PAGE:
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A Safe Environment for Every Kid (SEEK) I (SEEK)

This study has been completed.
Sponsor:
ClinicalTrials.gov Identifier:
NCT00507299
First Posted: July 26, 2007
Last Update Posted: September 28, 2017
The safety and scientific validity of this study is the responsibility of the study sponsor and investigators. Listing a study does not mean it has been evaluated by the U.S. Federal Government. Read our disclaimer for details.
Information provided by (Responsible Party):
Howard Dubowitz, University of Maryland
  Purpose
This study aims to enhance pediatric primary care to make it more responsive to psychosocial needs facing many families. We hypothesized that by identifying and addressing certain problems, such as depressed mothers, parental drug use, and domestic violence, we would help decrease child abuse and neglect.

Condition Intervention
Child Abuse Behavioral: Enhanced pediatric primary care Behavioral: Standard pediatric primary care

Study Type: Interventional
Study Design: Allocation: Randomized
Intervention Model: Single Group Assignment
Intervention Model Description:
Pediatric residents were trained to screen for and help address prevalent psychosocial problems, such as parental depression and substance abuse, that are risk factors for child maltreatment (CM). The SEEK model included a project social worker and use of community resources.
Masking: None (Open Label)
Primary Purpose: Prevention
Official Title: A Safe Environment for Every Kid (SEEK) I: Preventing Child Maltreatment - A Role for Pediatrics

Further study details as provided by Howard Dubowitz, University of Maryland:

Primary Outcome Measures:
  • Reduced child abuse and neglect [ Time Frame: 2002 - 2005 ]
    Reports to Child Protective Services


Secondary Outcome Measures:
  • Improved resident attitudes and behavior regarding psychosocial problems. [ Time Frame: 2002 - 2005 ]
    Self-reported thinking and behavior regarding addressing targeted problems


Enrollment: 660
Actual Study Start Date: June 2002
Study Completion Date: December 31, 2006
Primary Completion Date: December 31, 2005 (Final data collection date for primary outcome measure)
Arms Assigned Interventions
Experimental: Model Care (SEEK)
Residents in this group received special training on addressing pyschosocial problems. They then used a parent screening questionnaire, and addressed identified problems. A study social worker was also part of this intervention. Thus, this group provided enhanced pediatric primary care.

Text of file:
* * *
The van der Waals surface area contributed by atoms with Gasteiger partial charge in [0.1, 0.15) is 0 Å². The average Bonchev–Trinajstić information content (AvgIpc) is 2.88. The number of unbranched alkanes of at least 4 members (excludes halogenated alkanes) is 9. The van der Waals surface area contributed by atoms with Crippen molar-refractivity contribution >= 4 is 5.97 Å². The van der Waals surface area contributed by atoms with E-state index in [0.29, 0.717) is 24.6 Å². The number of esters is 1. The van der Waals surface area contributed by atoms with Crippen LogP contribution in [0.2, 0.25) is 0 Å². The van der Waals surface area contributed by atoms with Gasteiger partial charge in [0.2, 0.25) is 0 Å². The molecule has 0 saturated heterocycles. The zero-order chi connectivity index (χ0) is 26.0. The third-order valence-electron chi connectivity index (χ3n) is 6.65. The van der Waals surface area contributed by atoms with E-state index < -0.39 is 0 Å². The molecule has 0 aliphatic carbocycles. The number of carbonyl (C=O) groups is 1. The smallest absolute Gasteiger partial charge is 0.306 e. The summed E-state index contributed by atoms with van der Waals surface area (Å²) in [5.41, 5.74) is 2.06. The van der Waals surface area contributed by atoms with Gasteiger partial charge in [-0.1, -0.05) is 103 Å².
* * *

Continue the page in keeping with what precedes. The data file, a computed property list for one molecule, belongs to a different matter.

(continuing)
Behavioral: Enhanced pediatric primary care
Residents received special training to address targeted psychosocial problems. Parents bringing in children (0 - 5 years) completed a screening questionnaire and gave this to their doctor. The resident briefly assessed the identified problems and helped address them. A social worker was present to assist.
Active Comparator: Standard pediatric primary care
This arm involved residents receiving the regular education through the program. They did not use the screening questionnaire to identify psychosocial problems, and did not have a dedicated social worker to assist them. Instead, residents in this group provided standard pediatric primary care
Behavioral: Standard pediatric primary care
Residents did not receive special training on the targeted psychosocial problems. They did not use the parent screening questionnaire, and they did not have a dedicated social worker.

Detailed Description:

This study aims to enhance pediatric primary care to make it more responsive to psychosocial needs facing many families. We hypothesized that by identifying and addressing certain problems, such as depressed mothers, parental drug use, and domestic violence, we would help decrease child abuse and neglect.

The first step was to train pediatric residents on the importance of addressing the targeted problems. Then, we developed a brief screening tool to use when children under six years came in for the regular checkups. Parents would complete this while waiting for their doctor. Finally, the doctor and/or social worker would try address any problems the parent identified.

  Eligibility

Information from the National Library of Medicine

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Ages Eligible for Study:   1 Month to 70 Years   (Child, Adult, Senior)
Sexes Eligible for Study:   All
Accepts Healthy Volunteers:   Yes
Criteria

Inclusion Criteria:

  • Child 0 - 5 years
  • Family English speaking
  • Parent agrees to participate

Exclusion Criteria:

  • Child in foster care
  • Another child in the family already enrolled
  Contacts and Locations
Information from the National Library of Medicine

To learn more about this study, you or your doctor may contact the study research staff using the contact information provided by the sponsor.

Please refer to this study by its ClinicalTrials.gov identifier (NCT number): NCT00507299


Locations
United States, Maryland
Pediatric Ambulatory Clinic, University of Maryland
Baltimore, Maryland, United States, 21201
Sponsors and Collaborators
University of Maryland
Investigators
Principal Investigator: Howard Dubowitz, MD University of Maryland
  More Information

Publications:
Publications automatically indexed to this study by ClinicalTrials.gov Identifier (NCT Number):
Responsible Party: Howard Dubowitz, Professor of Pediatrics, University of Maryland
ClinicalTrials.gov Identifier: NCT00507299     History of Changes
Other Study ID Numbers: H-20890
First Submitted: July 25, 2007
First Posted: July 26, 2007
Last Update Posted: September 28, 2017
Last Verified: September 2017

Keywords provided by Howard Dubowitz, University of Maryland:
Child maltreatment
Physician education
Prevention